This powers a new and extremely convenient mode of argument. Since Aristotle we’ve regarded the ad hominem argument as fallacious: it is not valid to say, "You’re wrong because of who you are." But we now cannot only argue that Aristotle is wrong because he’s a dead European male, but also, "I am right" — or at least, I am beyond contradiction — "because of who I am."

New ideas and language arrive in clusters, and we can easily see the relation between "identity" and the vice called (self-) entitlement. You announce your identity — it doesn’t need to have any relation to what’s thought by anyone else — and if you choose a fashionable identity, with a political arm, you can use it to browbeat other people into co-operating. Identitarianism provides an ideological basis for self-entitlement.

If your chosen identity is not connected to reality — and if you actually believe it and are not just making some point or being a nuisance — you’re likely to one day find the intransigence of reality psychically upsetting. No-one ought to be surprised that all across the Western world, rates of mental illness are rising — even apart from the fact that it can be advantageous to identify as mentally ill.

People of generations past didn’t have to bother with identities because until recently there was less opportunity and no necessity of crafting who you are. In the last two generations, all traditional human cultures — interesting minority ones, but also our own majority one: European, theistic, literate — have been dramatically eroded, by consumerism on the one hand and pluralism on the other, pseudo-values of the right and the left, which have happily occupied the vacuum.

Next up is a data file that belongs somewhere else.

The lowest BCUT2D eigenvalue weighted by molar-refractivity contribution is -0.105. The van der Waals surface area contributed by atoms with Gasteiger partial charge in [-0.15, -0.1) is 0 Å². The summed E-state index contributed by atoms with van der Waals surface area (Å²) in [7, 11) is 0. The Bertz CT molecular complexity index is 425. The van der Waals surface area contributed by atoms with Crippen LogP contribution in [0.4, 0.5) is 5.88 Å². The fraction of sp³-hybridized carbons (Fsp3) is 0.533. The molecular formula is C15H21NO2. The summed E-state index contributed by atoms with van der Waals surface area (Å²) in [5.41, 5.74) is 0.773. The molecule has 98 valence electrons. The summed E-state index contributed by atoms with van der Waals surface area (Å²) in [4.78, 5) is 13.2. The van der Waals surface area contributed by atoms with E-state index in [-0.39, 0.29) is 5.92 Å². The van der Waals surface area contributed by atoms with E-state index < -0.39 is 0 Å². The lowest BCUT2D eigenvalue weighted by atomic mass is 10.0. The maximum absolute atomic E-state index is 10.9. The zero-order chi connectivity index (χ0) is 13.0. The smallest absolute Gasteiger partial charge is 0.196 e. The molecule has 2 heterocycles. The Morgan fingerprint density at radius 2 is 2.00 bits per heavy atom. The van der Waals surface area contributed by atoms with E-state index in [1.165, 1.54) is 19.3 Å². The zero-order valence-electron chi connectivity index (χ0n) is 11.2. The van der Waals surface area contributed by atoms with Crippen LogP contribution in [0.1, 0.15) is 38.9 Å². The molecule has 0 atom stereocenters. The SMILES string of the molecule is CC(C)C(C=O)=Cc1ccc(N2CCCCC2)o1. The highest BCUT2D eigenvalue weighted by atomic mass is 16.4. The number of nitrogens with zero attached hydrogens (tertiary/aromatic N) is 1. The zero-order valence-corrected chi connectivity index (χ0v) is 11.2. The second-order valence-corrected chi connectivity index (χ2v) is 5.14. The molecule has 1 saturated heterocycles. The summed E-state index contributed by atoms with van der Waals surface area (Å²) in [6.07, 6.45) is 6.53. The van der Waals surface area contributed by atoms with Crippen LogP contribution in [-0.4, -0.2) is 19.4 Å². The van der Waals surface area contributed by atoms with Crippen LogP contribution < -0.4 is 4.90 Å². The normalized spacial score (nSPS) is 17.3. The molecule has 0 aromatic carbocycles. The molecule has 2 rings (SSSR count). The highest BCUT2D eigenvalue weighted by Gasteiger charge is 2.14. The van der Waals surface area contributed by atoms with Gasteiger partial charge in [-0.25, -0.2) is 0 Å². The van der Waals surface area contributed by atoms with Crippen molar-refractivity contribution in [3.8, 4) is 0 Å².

But the human psyche, being something real, has had a harder time adjusting, and it’s easy to see how a society with only these bogus values finds identitarianism a serviceable idea.

The rise of identitarianism has been powered by our dependence upon the internet and technological connectivity. Using the internet as a source of information is one thing; but using it to mediate social relationships is another altogether. The carefully crafted impression of one’s character or personality that can be projected via social media may be entirely other than what would be perceived by anyone who was in a room with you for two minutes.